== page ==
You really can’t ask for better casting than Seven. Pitt was perfect for the role of the eager but somewhat naive Mills. This film along with his Academy Award nominated performance in 12 Monkeys that same year, really catapulted him into the Hollywood limelight. Morgan Freeman’s Somerset counterbalances Mills. Older, experienced, but jaded, Somerset sees Mills as how he used to be, before time and relentless city crime made him disillusioned. Al Pacino, Denzel Washington, and surprisingly Sylvester Stallone turned down the role the Somerset. (No offense to Sly but thank God he did). In retrospect I’m glad they all passed because I can’t see anyone else playing Somerset.
The supporting cast is just as stellar with the exceptional R. Lee Ermey giving one of his best performances as the police captain. Gwyneth Paltrow shines as Mills’ lonely wife. That scene in the restaurant where she talks to Somerset about her pregnancy is as intriguing as any other part in the movie. Heck even Richard Roundtree, mothereffin’ Shaft, showed up as a District Attorney.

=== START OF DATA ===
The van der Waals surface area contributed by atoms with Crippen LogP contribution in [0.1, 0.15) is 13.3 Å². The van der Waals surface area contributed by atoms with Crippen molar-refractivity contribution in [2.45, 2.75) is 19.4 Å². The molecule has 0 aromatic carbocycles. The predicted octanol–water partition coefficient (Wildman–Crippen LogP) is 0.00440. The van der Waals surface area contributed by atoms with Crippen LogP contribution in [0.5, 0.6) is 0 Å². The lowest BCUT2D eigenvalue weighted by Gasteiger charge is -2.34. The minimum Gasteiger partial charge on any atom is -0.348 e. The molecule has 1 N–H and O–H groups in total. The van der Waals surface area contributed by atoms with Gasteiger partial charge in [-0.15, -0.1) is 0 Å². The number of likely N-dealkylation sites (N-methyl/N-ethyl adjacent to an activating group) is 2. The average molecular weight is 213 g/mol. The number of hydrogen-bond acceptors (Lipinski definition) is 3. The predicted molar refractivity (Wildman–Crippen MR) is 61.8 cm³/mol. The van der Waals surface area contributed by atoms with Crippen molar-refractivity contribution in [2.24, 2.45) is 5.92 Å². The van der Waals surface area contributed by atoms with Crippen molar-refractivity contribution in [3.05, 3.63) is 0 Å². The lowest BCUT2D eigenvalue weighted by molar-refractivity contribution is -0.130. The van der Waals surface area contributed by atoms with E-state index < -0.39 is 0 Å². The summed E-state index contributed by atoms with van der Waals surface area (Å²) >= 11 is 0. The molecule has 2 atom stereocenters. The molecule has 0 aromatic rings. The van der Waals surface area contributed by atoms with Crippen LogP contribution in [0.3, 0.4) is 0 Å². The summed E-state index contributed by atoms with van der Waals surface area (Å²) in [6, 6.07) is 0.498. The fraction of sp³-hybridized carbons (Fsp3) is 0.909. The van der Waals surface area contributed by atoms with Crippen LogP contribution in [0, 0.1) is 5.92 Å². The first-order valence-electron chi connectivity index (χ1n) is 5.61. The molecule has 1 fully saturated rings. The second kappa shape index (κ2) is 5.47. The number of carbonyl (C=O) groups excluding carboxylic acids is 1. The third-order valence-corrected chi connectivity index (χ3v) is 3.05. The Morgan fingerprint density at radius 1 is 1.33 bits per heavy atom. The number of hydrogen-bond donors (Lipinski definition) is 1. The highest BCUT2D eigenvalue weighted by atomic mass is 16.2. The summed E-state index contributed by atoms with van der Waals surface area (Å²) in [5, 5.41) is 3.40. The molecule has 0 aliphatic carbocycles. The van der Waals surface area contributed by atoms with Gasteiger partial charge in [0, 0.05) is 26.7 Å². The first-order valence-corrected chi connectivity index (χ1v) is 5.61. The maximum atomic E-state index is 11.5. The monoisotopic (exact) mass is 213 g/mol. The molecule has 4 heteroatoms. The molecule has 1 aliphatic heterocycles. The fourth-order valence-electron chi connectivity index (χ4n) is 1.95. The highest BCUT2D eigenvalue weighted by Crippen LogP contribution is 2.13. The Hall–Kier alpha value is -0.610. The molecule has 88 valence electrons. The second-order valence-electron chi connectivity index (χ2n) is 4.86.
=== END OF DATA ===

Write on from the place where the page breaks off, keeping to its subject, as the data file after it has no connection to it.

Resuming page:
Of course the real gem of the supporting cast is Kevin Spacey as John Doe. Ironically just like Pitt, his turn in Seven and 1995’s The Usual Suspects pushed him to the Hollywood A-List. Spacey’s Doe flipped the preconceived notions of what constitutes a serial killer on its head. He’s not a suave intellectual like Hannibal Lecter or certifiable like John Wayne Gacy. Spacey’s Doe comes off logical and detached, almost serene. The only time he really expresses any emotion is when Mills calls Doe’s victims innocent. Even his final words to Mills are measured and reasonable, as if he’s reciting directions to Costco rather than telling him how he raped and murdered Mills’ Tracey.
Which leads us into the “WHAT’S IN THE BOX???!!!” scene. Has there ever been a more compelling, terrifying, and shocking scene in the history of cinema? Possibly. But it’s at least in the top ten. Yet the history behind the scene is equally fascinating because it almost didn’t make it on film. New Line actually sent Fincher the wrong draft of Seven. The draft they meant to send was actually a later draft that didn’t have the head in the box scene in it. There was a huge amount of pressure to eliminate the scene due to its severity and gruesomeness. However, Fincher and Pitt fought hard to keep the scene in, Pitt going so far as threatening to quit if the scene was not included. In fact Mills shooting John Doe was supposed to be the final shot of the movie. Both the production company and Fincher reached a compromise where the head in the box scene remained but the scene where Somerset quotes Ernest Hemingway was tacked on. Ostensibly this part was done to soften the blow of the previous scene. Considering the head in the box scene is one of the best in movie history, it’s incomprehensible to think it was almost left on the chopping room floor.